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Honoring 5 more victims of the coronavirus pandemic

As we have every Friday for the past several months, we take a moment to remember some of the lives lost to the novel coronavirus pandemic, including a high school English teacher and a 39-year-old mother of six.

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  • Judy Woodruff:

    As we come to the end of another difficult week, we want to take again a moment to honor just some of the many lives lost to COVID-19.

    Rene Chavez had big dreams and an active imagination, said his wife, Annette. Passionate about the animated "He-Man" series from the '80s, Rene launched a successful podcast called "Nerds on a Couch," where he and his friends discussed, debated and reviewed comics. Rene even drafted his own sci-fi stories.

  • Rene Chavez:

    Hello, Rene from "Nerds on a Couch" here.

  • Judy Woodruff:

    As a high school English teacher in El Paso, Rene would often loan his comics to students to encourage them to read more. Rene was 45 years old.

    Dr. Alyce Gullatte was a spiritual person. Her pastor said she had a particular affinity toward people who felt left out. A psychiatrist and social activist in the District of Columbia, Alyce cared for drug addicts and HIV patients. She helped finance students' educations and feed families in need.

    For more than 50 years, the mother of two served as an esteemed faculty member at Howard University's College of Medicine. Until her passing at the age of 91, she never gave up her passion for dancing.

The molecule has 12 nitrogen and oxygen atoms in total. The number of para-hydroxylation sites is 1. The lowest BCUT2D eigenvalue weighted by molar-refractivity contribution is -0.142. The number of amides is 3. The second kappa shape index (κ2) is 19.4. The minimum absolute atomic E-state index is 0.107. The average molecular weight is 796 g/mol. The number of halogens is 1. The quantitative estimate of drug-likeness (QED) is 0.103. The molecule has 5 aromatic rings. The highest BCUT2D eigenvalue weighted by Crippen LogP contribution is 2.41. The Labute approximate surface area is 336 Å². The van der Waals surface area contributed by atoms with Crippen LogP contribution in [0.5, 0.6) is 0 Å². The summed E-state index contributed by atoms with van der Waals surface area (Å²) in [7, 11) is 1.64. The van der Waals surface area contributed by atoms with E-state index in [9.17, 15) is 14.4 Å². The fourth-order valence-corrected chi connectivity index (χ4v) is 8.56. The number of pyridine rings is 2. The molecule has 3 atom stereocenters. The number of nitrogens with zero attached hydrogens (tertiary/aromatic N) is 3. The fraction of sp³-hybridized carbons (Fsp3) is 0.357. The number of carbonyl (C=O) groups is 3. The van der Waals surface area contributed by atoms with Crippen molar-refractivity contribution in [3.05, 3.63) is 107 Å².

Ken Kirkman was a friend to all, but especially to the underdog, his family said. Ken, who was 74 and his wife, Karen, grew up on the same street in Salt Lake City and were high school sweethearts. During their fifty years together, Ken served in the army and as a mortician during the Vietnam War. He was also a bishop in their church.

    The couple hosted countless family barbecues with their children and grandchildren, who loved when their pop starred in their dance videos on social media.

    Renada McGuire was a devoted mother to the six children she leaves behind. Her oldest is 19, her youngest just 6 years old. The disabilities of two of her children inspired her to work with other children and adults in the disability community. Born and raised in St. Augustine, Florida, Renada's brother described her as fun-loving and generous.

    He said she loved to make people laugh and smile. Renada was 39 years old.

    Edna Raper, or Dolly to friends, was an outstanding Cherokee citizen, said the nation's principal chief. The 67-year-old was one of few fluent Cherokee speakers in her neighborhood, and known for making the best biscuits and fry bread. Kind and generous, Dolly never complained, not even while fighting breast cancer in her early sixties.

    The matriarch of her family, Dolly raised four children with her husband, Frank, in Oklahoma. They had 13 grandchildren and one great-grandchild.

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